If her parents had their way, Indonesian atomweight star Priscilla Hertati Lumban Gaol would be working a regular job today. But “Thathie” had other plans.
The softly-spoken Gaol was a well-behaved, attentive girl as a youngster. She played with dolls, danced ballet, and enjoyed swimming. She was a model pupil at school, and although her family couldn’t afford to send her to medical school, they planned on sending their daughter to university to study for an IT degree.
But Gaol wanted a different life for herself.
“My parents wanted me to be a normal nine-to-five girl, working in an office,” the 29-year-old told ONE Championship.
“But I was not interested in that.”
Jakarta native Gaol had dreams of becoming a professional athlete and pay her own way through university. To that end, she took matters into her own hands during her high school days.
Aged 17, she skipped school to attend wushu classes, but was soon caught when the school’s principal called her parents’ house to ask why their daughter had been absent from class.
The school wasn’t helpful in her career aims, either, refusing her requests to let her pursue her athletic goals as well as her academic ones. But eventually she got her way, and took her chance with both hands.
“I wanted to be both a student and an athlete, but the school refused,” she said.
“The school eventually caved in, and let me attend a boxing tournament. I won that.
“When I explained it to my parents, they understood it, but they still wanted me to study.”
Gaol had great success in her athletic endeavours, becoming an Indonesian national wushu champion and earning a bronze medal in wushu at the SEA Games. Her successes in wushu saw her earn a spot on the world’s biggest martial arts organization in ONE Championship.
Despite her successes, her family still hasn’t given her their unconditional backing. But she explained that her parents’ stance is beginning to soften.
Gaol’s father will be in attendance when she steps into the cage on Saturday, 12 May, at ONE: GRIT AND GLORY in her home town of Jakarta. Plus, her mother has promised she’ll watch the bout live on television for the first time. Previously she’d only watch the highlights knowing the result in advance.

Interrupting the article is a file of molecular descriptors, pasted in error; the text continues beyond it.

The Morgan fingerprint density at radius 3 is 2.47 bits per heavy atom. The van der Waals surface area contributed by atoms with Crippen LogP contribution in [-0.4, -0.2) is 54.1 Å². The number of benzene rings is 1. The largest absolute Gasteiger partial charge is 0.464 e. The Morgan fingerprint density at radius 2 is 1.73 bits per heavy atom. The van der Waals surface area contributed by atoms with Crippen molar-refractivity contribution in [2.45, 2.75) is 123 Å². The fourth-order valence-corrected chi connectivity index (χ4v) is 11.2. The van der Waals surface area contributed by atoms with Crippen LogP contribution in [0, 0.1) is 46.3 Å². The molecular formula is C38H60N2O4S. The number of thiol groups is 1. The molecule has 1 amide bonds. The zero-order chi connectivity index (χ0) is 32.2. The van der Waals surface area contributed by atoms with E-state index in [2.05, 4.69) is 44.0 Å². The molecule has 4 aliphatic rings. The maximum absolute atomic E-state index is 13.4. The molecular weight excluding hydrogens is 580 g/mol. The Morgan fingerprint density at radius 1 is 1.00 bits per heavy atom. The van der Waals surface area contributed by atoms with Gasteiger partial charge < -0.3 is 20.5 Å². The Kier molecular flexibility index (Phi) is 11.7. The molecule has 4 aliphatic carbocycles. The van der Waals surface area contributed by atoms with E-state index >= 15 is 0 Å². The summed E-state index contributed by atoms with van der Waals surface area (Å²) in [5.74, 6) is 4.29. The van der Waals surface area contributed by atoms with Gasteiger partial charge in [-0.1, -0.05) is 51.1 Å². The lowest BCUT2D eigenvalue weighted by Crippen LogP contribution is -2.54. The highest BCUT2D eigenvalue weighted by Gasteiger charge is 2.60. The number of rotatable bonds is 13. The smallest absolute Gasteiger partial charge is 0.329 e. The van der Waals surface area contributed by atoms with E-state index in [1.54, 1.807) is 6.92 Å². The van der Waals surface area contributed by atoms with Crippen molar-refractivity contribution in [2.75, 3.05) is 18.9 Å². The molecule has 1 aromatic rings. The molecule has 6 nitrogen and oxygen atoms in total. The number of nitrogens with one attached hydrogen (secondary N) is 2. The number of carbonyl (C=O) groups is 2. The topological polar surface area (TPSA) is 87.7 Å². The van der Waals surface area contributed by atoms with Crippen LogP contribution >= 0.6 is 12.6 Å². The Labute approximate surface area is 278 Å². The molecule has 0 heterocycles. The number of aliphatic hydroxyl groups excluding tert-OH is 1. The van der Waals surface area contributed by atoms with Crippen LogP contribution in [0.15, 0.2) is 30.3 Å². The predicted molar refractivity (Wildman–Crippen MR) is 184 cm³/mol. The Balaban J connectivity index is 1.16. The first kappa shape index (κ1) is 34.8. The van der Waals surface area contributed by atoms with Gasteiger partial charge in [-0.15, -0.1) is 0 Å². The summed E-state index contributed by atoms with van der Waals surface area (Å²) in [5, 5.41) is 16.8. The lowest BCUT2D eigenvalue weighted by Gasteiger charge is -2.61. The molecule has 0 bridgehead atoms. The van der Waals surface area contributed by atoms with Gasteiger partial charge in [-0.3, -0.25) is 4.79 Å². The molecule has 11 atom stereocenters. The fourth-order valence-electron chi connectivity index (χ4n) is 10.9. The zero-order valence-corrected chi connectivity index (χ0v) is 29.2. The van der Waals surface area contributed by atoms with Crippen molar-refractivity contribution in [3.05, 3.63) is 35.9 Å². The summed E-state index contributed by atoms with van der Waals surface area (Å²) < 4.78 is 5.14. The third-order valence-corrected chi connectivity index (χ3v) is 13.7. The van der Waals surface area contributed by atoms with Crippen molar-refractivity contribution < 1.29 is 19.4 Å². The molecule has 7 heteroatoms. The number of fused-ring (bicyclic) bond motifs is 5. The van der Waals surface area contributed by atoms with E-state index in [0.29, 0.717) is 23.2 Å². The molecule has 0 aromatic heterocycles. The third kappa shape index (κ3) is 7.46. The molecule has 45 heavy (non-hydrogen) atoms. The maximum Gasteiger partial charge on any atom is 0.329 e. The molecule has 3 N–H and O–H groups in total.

“They support me now, but they do not want to see their daughter get beaten up,” Gaol explained.
“They are proud of me, but they do not know how to express it.”
Her parents’ cautious backing of their daughter’s exploits isn’t simply through a desire to keep Gaol safe. They are also thinking about her younger brother, 18-year-old Hariyono, who is part of the same team as Priscilla, and trains Muay Thai.
“I am very happy to have my brother here,” she said.
“There is another member of the family [trying] to become an athlete.”
While her parents remain wary, Priscilla says having her brother in the gym is very much a positive thing, with the pitfalls of gangs and drugs on the streets of Jakarta. All the while he’s training in the gym, he’s safely tucked away from those negative influences and dangers.
“I will be looking at his progress,” she said, saying she’ll take her brother under her wing, if he ever decides to follow her footsteps and try his luck inside the cage.
“If he has talent and the fighting spirit, I will support him if he wants to enter mixed martial arts,” she says.
“Of course, my parents want him to go to university.”
Gaol’s chosen career path may not be what her parents had envisaged for her, but she’s determined to make a success of herself, and, having won her last two contests, she’ll be looking to complete a hat-trick of wins when she takes on Rome Trinidad at the Jakarta Convention Center on 12 May.
With her parents beginning to show more support for her career, the future looks bright for “Thathie”.